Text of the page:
Monday, December 28, 2015

It's the Holiday Season

Holiday Flash Brownie
Now that I can develop my own C-41, it's given me the chance to catch up on some larger roll-film developing, and this roll of Kodak Portra 160 that was respooled for 127 had been sitting on my shelf since after World Toy Camera Day (back in early October).   I shot it in a Kodak Brownie Holiday Flash, an unassuming little Bakelite camera that has been sitting on my shelf, as well. As far as 127 goes, it's a full-frame model, meaning that the negatives are ca. 4x6 cm, giving 8 shots per roll. This camera has a Dakon lens, so it was manufactured  between 1955 and 1963.
I didn't know what to expect from this little camera, but I took it out for a walk to peach Mountain Observatory near Dexter, MI, and it turns out that it may have given me the best images for WTCD that I've taken in a while.
It certainly qualifies as a toy camera, as there is only a shutter button for control.  That's as rudimentary as any box camera.  The Holiday Flash Brownie also has a glass cousin, a Christmas tree ornament that I bought about 5 years ago. It's one of
my favorite ornaments, and looks very much like the real thing.
So, I developed the roll of Portra today, and I was astonished at how good the negatives were.  I don't have any film holders for 127, so I simply used the area mask in my V700 scanner, laid the negs emulsion-side down, and covered them with a sheet of 8x10 glass to flatten them out.  I had to tweak the orientation a bit, but overall, the scans came out quite good.  Peach Mountain is mostly UM property, and there is a radio astronomy observatory, as well as a Lowbrow Astronomers Observatory with a 24" optical telescope, and an abandoned UM observatory. All make for some interesting images.  The sunny day and open shade did not thwart the Portra 160's latitude.  I can see why this film was used in school portrait cameras, which is where the bulk rolls of Portra 160 come from.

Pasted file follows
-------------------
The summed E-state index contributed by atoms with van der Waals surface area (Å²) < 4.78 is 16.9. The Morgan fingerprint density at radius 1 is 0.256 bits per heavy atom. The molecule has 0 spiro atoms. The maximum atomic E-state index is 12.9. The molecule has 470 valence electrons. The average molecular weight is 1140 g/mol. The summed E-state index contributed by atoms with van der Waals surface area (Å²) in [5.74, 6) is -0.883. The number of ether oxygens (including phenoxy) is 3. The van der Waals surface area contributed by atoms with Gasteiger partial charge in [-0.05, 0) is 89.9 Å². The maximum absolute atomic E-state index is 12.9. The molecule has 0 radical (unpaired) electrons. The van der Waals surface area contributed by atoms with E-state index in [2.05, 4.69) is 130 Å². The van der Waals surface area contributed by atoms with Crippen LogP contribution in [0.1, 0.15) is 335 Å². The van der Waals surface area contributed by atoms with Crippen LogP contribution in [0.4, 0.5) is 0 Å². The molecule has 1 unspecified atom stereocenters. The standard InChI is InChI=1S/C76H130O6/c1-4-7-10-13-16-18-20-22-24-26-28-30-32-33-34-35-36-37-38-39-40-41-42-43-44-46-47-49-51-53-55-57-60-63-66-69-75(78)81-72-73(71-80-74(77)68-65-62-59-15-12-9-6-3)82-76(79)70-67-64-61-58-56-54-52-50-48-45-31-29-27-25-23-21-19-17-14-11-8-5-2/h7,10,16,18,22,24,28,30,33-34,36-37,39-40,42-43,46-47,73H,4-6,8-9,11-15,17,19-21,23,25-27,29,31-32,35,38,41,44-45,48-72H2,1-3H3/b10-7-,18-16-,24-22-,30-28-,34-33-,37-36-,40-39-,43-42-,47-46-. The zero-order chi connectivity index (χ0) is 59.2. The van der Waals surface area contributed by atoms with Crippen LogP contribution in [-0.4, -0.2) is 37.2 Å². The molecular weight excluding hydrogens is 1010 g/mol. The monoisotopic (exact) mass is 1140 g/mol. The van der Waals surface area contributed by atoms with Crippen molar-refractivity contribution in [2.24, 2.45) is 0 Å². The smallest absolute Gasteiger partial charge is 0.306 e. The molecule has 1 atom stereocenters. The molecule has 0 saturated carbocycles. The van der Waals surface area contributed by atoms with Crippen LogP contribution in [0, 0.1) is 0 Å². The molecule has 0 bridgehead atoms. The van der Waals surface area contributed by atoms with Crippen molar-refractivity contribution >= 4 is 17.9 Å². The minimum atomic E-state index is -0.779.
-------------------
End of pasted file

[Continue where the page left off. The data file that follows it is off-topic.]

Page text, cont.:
Here is a screen capture of the negatives, followed by some of the scans.

Friday, December 25, 2015

My First Foray into Home C-41 Developing!

I don't know about others, but even though I have been developing my own b&w film for many, many years, I hesitated about trying to develop C-41 or E-6 films at home.  Like so many things, it's the fear of the unknown and of course, fear of screwing it up. So many steps, and the temperatures... how can I even try this?  I suppose someone that has never developed b&w film might feel the same way before doing so, and consequently realizing it was actually fairly easy.

So, with some urging by my super pals, Leslie and Mike, I ordered a couple of Unicolor C-41  kits from the FPP store. For $19 a kit, it's a pretty cheap experiment, and it's only a 3-step process. The fun fact here is that the kits are manufactured in Dexter Michigan, by Photo Systems, Inc. I have driven past the place many times over the years without giving it a thought!
1-L C-41 kit from FPP

I opened the first kit and carefully read the directions.  All the chems are dry and need to be mixed to 1L final amounts.  I highly recommend doing this mixing AND the developing with proper PPO - gloves, lab coat or apron, and eye protection.  It's not that the stuff is dangerous, but you are mixing  chemicals, after all.  Make sure that you have 3 clean plastic 1L bottles for the Developer, Blix, and Stabilizer solutions. I suggest the brown plastic darkroom containers. Make sure each one is labeled properly as to the contents. You can even put a (1) for the Developer, a (2) for the Blix and a (3) for the Stabilizer, in case you are worried about not doing things in the right sequence.  The Blix is a combination bleach and fix, and is probably the most caustic of the things you will deal with.